Gonski Another Lacking in Detail Policy Almost Certainly Heading for the Scrap Heap
Well, the long-awaited response to the Gonski review into education has finally arrived- or has it? The Prime Minister made an appearance at the National Press Club to launch what was supposed to be her response to the the recommendations of the report by businessman David Gonski into how to better fund our education system in the future. Julia Gillard spoke of the need for a new model of funding along the lines of that suggested by Mr Gonski in his report. But what was missing was the dollar amount though the Prime Minister says the Gonski recommendations would require about $6.5 billion. After winding us all up with expectations of new education dollars the exact financial commitment was left unsaid.
The new model of funding that the Prime Minister has accepted calls for a base level of money which is directly in relation to the number of students enrolled in a particular school. On top of that, the Gonski scheme of school funding calls for loading for schools that are in a rural or remote area, teach children with poor levels of English, if the school is smaller, has students from low income families enrolled or caters for people with a disability or those from an indigenous background.
From the outset, the Gillard Government knows that they have little money to play with and that any would be borrowed, so this is not a good starting point.
Like the National Disability Insurance Scheme, the future funding of the new system of education will be fought over in Council of Australian Governments meetings. This is certainly why the PM didn’t announce a price tag for the much needed education reforms.
The Prime Minister today signalled that negotiations over the joint funding of the future of education will take place between the commonwealth and the states. This could well lead to the collapse of the proposed policy before it begins, the COAG process isn’t exactly a walk in the park, and at the very least this will result in protracted negotiations.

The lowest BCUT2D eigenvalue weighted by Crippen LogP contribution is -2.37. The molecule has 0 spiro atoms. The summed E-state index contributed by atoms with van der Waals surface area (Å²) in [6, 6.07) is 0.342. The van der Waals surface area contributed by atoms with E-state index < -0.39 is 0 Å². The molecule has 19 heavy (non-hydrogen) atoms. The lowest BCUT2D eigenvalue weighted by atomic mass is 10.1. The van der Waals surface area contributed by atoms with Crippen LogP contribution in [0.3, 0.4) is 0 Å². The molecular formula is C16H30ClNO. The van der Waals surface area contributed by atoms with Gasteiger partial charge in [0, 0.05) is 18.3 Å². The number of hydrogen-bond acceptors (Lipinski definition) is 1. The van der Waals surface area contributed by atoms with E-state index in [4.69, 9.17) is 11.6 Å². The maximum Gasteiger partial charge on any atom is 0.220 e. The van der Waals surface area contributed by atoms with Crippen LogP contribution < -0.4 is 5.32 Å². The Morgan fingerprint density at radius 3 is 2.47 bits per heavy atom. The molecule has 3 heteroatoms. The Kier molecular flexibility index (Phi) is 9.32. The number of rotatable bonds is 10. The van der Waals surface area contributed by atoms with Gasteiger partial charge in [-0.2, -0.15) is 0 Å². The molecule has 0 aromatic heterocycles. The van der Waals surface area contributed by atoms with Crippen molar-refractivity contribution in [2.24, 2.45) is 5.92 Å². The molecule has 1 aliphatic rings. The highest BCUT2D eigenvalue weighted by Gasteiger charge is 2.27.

There’s also the small matter of the timing of the implementation of the new framework. Prime Minister Gillard announced that there would be a six year process of policy implementation which would start in 2014. Based on this timetable alone it is within reason to think that the Prime Minister is not serious about setting up the new system. It’s increasingly likely that the Prime Minister and her government will not be in power from 2013 and we already know that an incoming Coalition Government would get rid of this vital education reform.
It seems clear that this announcement today is about pretending to do something while not taking seriously the need to put the ideas that Mr Gonski put forward after his review into action. There have been a number of policies where either the money has been announced or just the policy itself, or in the case of the NDIS, some cash put towards the scheme, but not enough. This isn’t brave, it’s just pure politics.
The report has been sat on for months and all that the ALP have managed to come up with is a timetable and a promise to negotiate with the states and territories, knowing full well that at the very least negotiations will take a long time. and at worst, the talks will collapse completely without an outcome. Or alternatively, and more likely, a Liberal and National Party Government would repeal the legislation and money upon taking office.
What is a real shame about the half announcement today is that there was no immediate commitment to the loading payments for various types of disadvantage which have been overlooked with previous ways of dealing with education costs. Indigenous students, children from low income families, rural and regional students and those with a disability are the most in need of increased support and have fallen behind because that extra financial commitment for their specific needs has not been available.
This is clearly a policy response on the run and gives the appearance of action to the naked eye. When you look closely there’s no clear goals, other than for Australia to be in the top 5 countries in reading, science and maths by 2025. This is another policy area that the Labor Government would well know is almost certainly not going to come to fruition and that’s a big shame given that it’s about education and providing equal access to learning opportunities. This should, for the most part, be a politics free zone, especially when developed from expert advice.
Posted on September 3, 2012, in Federal Politics and tagged Australian Government, Australian politics, COAG, Council of Australian Governments, David Gonski, disability, disadvantage, education, education reform, funding, Gillard Government, Gonski review, loading, low income, rural and remote, school funding, schools, smaller schools, students. Bookmark the permalink. Leave a comment.